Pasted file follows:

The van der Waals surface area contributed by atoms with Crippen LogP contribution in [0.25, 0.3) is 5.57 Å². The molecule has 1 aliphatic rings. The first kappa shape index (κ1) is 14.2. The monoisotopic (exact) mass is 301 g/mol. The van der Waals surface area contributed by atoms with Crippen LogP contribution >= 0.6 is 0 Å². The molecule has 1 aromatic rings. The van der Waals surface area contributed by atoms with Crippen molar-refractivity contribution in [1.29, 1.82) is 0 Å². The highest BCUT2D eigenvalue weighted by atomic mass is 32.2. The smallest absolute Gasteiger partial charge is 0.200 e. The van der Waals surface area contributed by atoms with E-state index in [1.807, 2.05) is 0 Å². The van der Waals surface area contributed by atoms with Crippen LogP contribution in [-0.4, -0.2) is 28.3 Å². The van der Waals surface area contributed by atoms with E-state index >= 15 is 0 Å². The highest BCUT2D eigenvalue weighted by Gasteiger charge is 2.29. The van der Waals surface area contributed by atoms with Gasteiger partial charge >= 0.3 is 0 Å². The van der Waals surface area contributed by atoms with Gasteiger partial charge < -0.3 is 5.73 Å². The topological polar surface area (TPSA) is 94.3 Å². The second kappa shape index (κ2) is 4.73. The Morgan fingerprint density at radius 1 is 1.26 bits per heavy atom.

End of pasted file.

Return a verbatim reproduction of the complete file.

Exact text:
The van der Waals surface area contributed by atoms with Crippen LogP contribution in [0.25, 0.3) is 5.57 Å². The molecule has 1 aliphatic rings. The first kappa shape index (κ1) is 14.2. The monoisotopic (exact) mass is 301 g/mol. The van der Waals surface area contributed by atoms with Crippen LogP contribution >= 0.6 is 0 Å². The molecule has 1 aromatic rings. The van der Waals surface area contributed by atoms with Crippen molar-refractivity contribution in [1.29, 1.82) is 0 Å². The highest BCUT2D eigenvalue weighted by atomic mass is 32.2. The smallest absolute Gasteiger partial charge is 0.200 e. The van der Waals surface area contributed by atoms with E-state index in [1.807, 2.05) is 0 Å². The van der Waals surface area contributed by atoms with Crippen LogP contribution in [-0.4, -0.2) is 28.3 Å². The van der Waals surface area contributed by atoms with E-state index >= 15 is 0 Å². The highest BCUT2D eigenvalue weighted by Gasteiger charge is 2.29. The van der Waals surface area contributed by atoms with Gasteiger partial charge >= 0.3 is 0 Å². The van der Waals surface area contributed by atoms with Gasteiger partial charge < -0.3 is 5.73 Å². The topological polar surface area (TPSA) is 94.3 Å². The second kappa shape index (κ2) is 4.73. The Morgan fingerprint density at radius 1 is 1.26 bits per heavy atom.